A stolen marble fragment from an ancient Greek sarcophagus was recovered by New York City prosecutors and formally returned to Greek officials during a press conference.
Manhattan District Attorney Cyrus Vance Jr. returned the second-century artifact at a repatriation ceremony with Greek Consul General Konstantinos Koutras, the country’s formal representative in New York.
“Trafficked antiquities often acquire a veneer of legitimacy after the passage of time or changes in ownership,” DA Cyrus Vance said in a news release. “Galleries, auction houses, and art collectors, however, should be on alert that my Office and our partners in law enforcement are closely following the listing and sale of items of suspicious or dubious provenance.”
The piece depicting a battle between Greek and Trojan fighters was stolen from Greece in 1988, smuggled across Europe and finally brought to New York where it emerged in the gallery circuit, officials said.
“Sadly, in the past, our country has suffered from cruel and continued smuggling of its antique artifacts,” said Koutras. “I wish to extend my heartfelt thanks to (Vance) for his contribution to this achievement, as we proudly accept a part of our heritage.”
Manhattan prosecutors, in collaboration with international investigators, reclaimed the ancient marble piece from an unidentified gallery in Midtown last month. The business was unaware of the fragment’s provenance, and immediately turned the piece over when informed of its crooked past, according to Vance’s office.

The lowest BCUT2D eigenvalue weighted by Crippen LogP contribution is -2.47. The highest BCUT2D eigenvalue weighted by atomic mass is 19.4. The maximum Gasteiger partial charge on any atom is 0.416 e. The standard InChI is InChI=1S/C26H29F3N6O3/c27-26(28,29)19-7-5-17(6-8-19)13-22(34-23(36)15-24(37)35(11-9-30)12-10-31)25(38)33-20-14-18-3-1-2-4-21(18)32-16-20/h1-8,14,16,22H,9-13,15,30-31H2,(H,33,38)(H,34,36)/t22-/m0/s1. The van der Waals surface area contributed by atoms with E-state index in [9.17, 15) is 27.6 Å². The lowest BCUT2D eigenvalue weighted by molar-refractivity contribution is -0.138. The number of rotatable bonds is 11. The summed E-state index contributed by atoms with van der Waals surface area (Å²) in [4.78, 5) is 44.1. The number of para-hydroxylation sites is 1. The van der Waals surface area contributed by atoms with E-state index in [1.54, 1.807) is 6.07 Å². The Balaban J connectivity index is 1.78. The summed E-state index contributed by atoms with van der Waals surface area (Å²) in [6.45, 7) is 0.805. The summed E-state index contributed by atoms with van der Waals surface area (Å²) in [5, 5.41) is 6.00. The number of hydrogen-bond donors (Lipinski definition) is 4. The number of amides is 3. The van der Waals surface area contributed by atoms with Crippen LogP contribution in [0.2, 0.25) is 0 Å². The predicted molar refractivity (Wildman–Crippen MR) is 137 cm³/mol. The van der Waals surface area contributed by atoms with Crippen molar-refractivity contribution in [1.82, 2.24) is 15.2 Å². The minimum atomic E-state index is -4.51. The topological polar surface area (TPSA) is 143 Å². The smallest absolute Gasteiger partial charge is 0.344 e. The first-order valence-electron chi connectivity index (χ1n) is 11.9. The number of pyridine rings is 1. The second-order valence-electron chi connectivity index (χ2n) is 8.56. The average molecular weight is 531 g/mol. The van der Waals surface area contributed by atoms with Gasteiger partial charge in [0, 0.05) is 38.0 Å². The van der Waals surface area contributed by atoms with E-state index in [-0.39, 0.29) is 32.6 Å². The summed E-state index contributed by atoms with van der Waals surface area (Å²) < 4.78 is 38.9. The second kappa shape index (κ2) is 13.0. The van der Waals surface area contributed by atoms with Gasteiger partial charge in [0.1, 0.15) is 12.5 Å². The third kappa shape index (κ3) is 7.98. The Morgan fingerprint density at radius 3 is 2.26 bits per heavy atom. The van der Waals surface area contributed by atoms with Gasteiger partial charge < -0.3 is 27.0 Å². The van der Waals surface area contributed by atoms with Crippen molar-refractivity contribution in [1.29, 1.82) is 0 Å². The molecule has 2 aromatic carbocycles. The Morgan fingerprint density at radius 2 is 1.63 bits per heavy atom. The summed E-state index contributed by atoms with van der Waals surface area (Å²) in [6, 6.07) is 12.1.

The nearly 2,000-year-old artifact will be returned to Athens and will be put on display at the National Archeological Museum.
The Manhattan DA’s office has recovered and returned several ancient artifacts as part of criminal investigations and prosecutions.
In August 2014, five coins dating to 515 B.C. were returned to Greece after coin collector Arnold Peter Weiss was charged with and later convicted of attempted criminal prosecution of stolen property, the DA’s office said.
He had several coins he believed had been stolen dekadrachma and tetradrachma from the Sicilian cities of Agrigento and Catania.
In April 2016, a 2nd century Buddhist sculpture worth more than $1 million was returned to Pakistan after the investigation and prosecution of Tatsuzo Kaku, who had been selling stolen antiquities smuggled from South Asia.
In May and June 2016, two bronze statues and four carved artifacts dating to the 10th and 11th centuries A.D., valued at several million dollars, were returned to India as part of a series of seizures of stolen antiquities.